May 23, 2018; Governing
It will shock no one that business often dominates city politics. Yet the City Council’s decision in Seattle to raise business taxes upends that expectation. The business leadership was loud in their opposition, yet while the tax amount was reduced, by and large they were ignored.
As Liz Farmer in Governing recalls, “Earlier this month, the Seattle City Council unanimously passed a $275-per-employee tax on companies that gross over $20 million a year, such as Amazon and Starbucks. The city estimates it will generate nearly $50 million per year—a roughly 3.5 percent increase to its budget—to address housing affordability and homelessness, which reached emergency levels in recent years. The tax is scheduled to go into effect in 2019 and sunset after five years.”
Farmer considers whether the tax might hurt Seattle’s economy in an article titled, “Will Seattle’s Controversial Tax on Big Businesses Stunt Its Economy?” What is interesting, however, is that the likely answer is “no.” The reasons why speak to major changes underway in US city politics.
The role of business elites in setting urban political agendas has long been obvious, but renowned political scientist Clarence Stone outlined it in a book called Regime Politics. In 1989, Stone identified the dynamics, rooted in informal negotiation, by which social goals get subordinated to the political agenda of business leaders. He developed his theory while conducting research in Atlanta, which, as NPQ noted earlier this year, remains a site of significant class and racial division and inequality despite the city’s common mantra of being a city “too busy to hate.” In a 2002 paper, Stone noted that in Atlanta,
The city’s business sector has contributed money, investment capital and financial expertise, civic prestige, political access to state government, and a network of civic organizations as well as having made corporate staff available for specific civic tasks. The [Black] community has contributed crucial electoral support for change-minded officials, a network of civic organizations along with higher-education based expertise, and key actors for specific civic tasks.…
Although the coalition has gone through episodes of conflict, the enduring mode of cooperation has been behind-the-scenes negotiation…Atlanta’s biracial coalition is not, however, a “wonder” regime, able to solve all problems. While it could host the 1996 Summer Olympics, it has not been able to launch an effective program of school reform. It has no significant and sustained anti-poverty program. Its one-time effort to expand the supply of low-income housing has yielded to a renovation program of selective attention to small, mixed income projects aimed more at accommodating the middle class than housing those of lesser income.
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Seattle is very different from Atlanta—and yet in Seattle, business has often gotten its way. Five years ago, Boeing threatened to move airplane production out of Seattle and the region unless the state reduced their tax bill; the state of Washington obliged, at an astonishing cost of $8.7 billion.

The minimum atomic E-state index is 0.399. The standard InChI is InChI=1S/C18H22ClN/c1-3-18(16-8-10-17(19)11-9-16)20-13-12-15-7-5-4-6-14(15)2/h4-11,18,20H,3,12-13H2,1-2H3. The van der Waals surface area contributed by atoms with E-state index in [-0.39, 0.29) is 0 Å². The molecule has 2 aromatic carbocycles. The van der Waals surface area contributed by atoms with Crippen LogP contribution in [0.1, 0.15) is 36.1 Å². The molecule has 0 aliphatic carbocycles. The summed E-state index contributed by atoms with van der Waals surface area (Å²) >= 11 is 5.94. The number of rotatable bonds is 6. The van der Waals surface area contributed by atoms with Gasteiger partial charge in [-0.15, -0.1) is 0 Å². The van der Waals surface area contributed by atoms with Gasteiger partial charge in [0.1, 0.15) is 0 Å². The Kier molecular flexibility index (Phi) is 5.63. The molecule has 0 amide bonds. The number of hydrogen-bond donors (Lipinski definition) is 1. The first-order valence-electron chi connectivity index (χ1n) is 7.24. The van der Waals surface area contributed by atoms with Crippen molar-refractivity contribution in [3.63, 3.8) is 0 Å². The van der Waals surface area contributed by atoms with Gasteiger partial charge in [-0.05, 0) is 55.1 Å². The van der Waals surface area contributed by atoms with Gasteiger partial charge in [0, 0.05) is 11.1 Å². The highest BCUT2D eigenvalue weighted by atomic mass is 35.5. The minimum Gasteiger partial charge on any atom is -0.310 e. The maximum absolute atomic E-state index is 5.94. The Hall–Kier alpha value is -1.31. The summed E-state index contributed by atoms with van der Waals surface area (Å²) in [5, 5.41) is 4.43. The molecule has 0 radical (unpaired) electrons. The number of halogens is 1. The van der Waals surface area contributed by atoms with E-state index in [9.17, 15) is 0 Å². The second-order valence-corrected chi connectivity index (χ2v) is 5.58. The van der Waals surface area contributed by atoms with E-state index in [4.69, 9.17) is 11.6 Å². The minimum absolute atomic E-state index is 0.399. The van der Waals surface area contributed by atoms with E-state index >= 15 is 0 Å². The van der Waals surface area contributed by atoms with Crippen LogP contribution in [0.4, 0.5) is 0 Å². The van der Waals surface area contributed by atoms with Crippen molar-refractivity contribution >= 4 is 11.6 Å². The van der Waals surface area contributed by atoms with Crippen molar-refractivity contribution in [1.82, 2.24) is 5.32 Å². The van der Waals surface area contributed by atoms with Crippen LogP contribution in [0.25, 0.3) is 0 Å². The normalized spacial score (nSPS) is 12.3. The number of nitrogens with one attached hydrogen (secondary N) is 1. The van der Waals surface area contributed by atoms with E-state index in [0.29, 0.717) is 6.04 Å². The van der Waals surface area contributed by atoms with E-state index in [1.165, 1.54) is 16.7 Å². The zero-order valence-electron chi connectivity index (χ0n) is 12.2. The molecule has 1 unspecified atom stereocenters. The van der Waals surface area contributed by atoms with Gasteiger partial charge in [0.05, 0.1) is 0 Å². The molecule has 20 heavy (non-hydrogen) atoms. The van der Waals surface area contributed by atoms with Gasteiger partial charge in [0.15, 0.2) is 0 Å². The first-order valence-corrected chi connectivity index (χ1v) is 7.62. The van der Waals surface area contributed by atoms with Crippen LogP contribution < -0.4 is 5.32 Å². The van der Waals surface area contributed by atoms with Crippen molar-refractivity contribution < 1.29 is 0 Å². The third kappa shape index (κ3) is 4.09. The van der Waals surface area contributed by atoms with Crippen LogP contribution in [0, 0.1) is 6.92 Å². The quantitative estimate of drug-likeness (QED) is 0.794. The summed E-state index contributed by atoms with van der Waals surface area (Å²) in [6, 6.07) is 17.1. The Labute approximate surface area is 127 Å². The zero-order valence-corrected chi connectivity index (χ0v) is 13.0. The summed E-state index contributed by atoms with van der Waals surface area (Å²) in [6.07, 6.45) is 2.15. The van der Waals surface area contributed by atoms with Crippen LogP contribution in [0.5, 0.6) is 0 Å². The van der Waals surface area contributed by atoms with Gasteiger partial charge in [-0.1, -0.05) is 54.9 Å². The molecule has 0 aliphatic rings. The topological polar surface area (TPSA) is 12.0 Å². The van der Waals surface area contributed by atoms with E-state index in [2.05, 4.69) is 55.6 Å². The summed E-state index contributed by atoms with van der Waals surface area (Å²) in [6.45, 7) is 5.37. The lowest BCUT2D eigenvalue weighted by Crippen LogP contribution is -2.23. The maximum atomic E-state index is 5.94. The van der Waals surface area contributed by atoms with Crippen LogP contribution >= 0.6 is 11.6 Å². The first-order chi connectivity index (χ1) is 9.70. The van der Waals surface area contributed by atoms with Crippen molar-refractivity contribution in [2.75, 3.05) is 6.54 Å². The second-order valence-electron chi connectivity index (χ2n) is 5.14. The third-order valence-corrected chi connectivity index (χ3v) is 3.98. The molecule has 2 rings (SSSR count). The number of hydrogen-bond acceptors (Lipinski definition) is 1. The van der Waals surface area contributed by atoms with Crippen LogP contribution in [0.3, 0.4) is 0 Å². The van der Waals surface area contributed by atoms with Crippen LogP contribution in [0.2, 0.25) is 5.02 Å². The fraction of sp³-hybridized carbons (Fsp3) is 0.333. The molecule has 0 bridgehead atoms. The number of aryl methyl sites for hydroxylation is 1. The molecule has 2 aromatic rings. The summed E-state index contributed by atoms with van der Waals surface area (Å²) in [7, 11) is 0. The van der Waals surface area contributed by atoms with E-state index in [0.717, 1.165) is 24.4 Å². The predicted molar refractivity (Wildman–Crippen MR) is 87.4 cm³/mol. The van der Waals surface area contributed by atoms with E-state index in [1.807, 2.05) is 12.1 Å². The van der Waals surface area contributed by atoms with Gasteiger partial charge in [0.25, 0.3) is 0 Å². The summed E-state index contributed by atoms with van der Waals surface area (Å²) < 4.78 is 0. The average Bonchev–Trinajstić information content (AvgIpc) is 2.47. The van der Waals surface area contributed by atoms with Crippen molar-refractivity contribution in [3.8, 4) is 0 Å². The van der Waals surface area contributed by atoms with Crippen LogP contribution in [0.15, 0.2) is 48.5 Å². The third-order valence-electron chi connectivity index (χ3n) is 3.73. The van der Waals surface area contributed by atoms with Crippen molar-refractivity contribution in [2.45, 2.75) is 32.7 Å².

It is more than that. A recent study by the Economic Opportunity Institute found that Seattle’s overall tax system is the “most regressive” of 15 Washington cities. This in a state that the Institute on Tax and Economic Policy called “the most unfair state and local tax system in the country.”
What has changed, however, is the value of physical proximity for companies. Some readers may recall a time when the internet, by making it possible to telecommute to work, was supposed to foster geographic dispersion. Yet as Saskia Sassen, Marianne Feldman, and others have noted, technology has actually increased the importance of face-to-face interaction. That’s why there are clusters like Silicon Valley. Or, for that matter, Seattle. As Feldman puts it,
As social beings we will want to co-locate with others like ourselves, in locations that offer amenities that we value and interesting opportunities, and that wonderful element of serendipity—the chance meeting, the unexpected cup of coffee, the unanticipated revelation. There will be certain centers of innovative activity that will be the most desirable locations, the most productive places to be. And anyone who can will want to be there.
The economic value of proximity leads to booming land values (which, not coincidentally, are a root cause of the city’s homeless crisis). In Seattle, the median home price hit $800,000 for the first time this year. What that means is that, as much as business will complain, for most, the cost of not being located in city centers is higher than the cost of staying. And that makes the emergence, in Stone’s terms, of a new urban regime at least possible.
Not that holding the line on the business tax will be easy. Already, a group of businesses is calling for a referendum to overturn the tax. Unhelpfully—and amazingly shortsightedly—the city of Tacoma, 30 miles to the south, has launched a “No Head Tax Here” ad campaign, hoping to encourage Seattle businesses to relocate.
Still, Seattle businesses know that the rules have changed. Fitch Ratings, notes Farmer, called the tax “relatively modest,” adding, “Fitch Ratings says the city’s talent pool of employees, highly educated population and public amenities all point to strong economic growth.”—Steve Dubb